Housing and Urban Development Secretary Shaun Donovan said he was open to raising premiums or restricting eligibility for Federal Housing Administration reverse mortgages to avoid a $798 million taxpayer subsidy for the program.
"We do have options for changing the HECM program," Donovan told a Senate appropriations committee Thursday, referring to the FHA’s Home Equity Conversion Mortgage.
When the administration released its 2010 budget request last month, HUD requested a $798 million credit subsidy for the FHA’s reverse mortgage program for the first time.
According to Dow Jones Newswire, Sen. Patty Murray, D-Wash questioned Donovan on the subsidy and he conceded that HUD had other options to avoid the subsidy, such as raising borrower premiums or adjusting the program’s loan-to-value limit. Those changes would affect participation in the program, Donovan said. He agreed to discuss the options with Murray after the hearing.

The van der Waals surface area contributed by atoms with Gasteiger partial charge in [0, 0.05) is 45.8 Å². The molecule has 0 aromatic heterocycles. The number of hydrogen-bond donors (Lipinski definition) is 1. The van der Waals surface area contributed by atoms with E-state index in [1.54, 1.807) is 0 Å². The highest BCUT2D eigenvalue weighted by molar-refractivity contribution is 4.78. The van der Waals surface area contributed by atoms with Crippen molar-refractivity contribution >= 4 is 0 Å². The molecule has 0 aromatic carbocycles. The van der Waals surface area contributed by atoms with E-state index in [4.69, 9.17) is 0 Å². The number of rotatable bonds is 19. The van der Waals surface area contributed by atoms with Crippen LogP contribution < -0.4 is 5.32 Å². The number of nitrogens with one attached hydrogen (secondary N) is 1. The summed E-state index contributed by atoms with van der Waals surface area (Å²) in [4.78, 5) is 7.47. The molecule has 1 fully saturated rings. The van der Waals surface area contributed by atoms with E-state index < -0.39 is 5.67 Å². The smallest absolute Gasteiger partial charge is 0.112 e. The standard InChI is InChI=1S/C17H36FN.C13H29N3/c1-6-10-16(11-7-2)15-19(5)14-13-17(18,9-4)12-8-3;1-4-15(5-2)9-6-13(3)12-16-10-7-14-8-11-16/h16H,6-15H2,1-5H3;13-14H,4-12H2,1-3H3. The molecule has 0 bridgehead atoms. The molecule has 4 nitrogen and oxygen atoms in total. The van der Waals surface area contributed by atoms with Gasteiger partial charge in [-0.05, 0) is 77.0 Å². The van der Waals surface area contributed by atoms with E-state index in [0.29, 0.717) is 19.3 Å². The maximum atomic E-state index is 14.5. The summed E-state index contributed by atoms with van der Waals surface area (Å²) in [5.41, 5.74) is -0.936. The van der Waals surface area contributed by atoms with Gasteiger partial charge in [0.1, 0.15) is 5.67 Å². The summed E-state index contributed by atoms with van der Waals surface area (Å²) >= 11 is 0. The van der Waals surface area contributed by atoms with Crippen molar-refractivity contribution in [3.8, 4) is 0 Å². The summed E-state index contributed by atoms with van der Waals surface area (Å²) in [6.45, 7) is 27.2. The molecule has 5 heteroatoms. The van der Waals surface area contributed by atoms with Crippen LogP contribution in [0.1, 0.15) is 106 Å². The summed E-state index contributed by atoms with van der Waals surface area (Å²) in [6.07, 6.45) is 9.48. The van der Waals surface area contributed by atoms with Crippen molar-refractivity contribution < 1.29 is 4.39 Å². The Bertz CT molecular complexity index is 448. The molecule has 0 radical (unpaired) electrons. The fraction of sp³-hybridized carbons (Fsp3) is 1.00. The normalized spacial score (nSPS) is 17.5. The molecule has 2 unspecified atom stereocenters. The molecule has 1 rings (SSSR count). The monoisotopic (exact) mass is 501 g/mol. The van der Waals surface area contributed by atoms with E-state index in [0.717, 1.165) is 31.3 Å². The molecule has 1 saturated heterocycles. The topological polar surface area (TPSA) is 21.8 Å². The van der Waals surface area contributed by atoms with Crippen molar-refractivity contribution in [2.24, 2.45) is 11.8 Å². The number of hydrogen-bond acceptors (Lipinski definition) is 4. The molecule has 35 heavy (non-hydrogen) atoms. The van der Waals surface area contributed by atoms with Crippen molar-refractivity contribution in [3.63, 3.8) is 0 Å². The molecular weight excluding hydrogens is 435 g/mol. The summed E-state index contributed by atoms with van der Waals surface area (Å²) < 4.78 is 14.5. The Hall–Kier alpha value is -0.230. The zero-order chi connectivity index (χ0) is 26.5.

HUD cited falling home prices as the culprit prompting the request for the taxpayer subsidy. Donovan, in a call with reporters last month, said he was hesitant to raise premiums on seniors, many of whom have seen their savings ravaged by the financial crisis.
The agency projects that it will insure at least $30 billion in reverse mortgages under the program in 2010.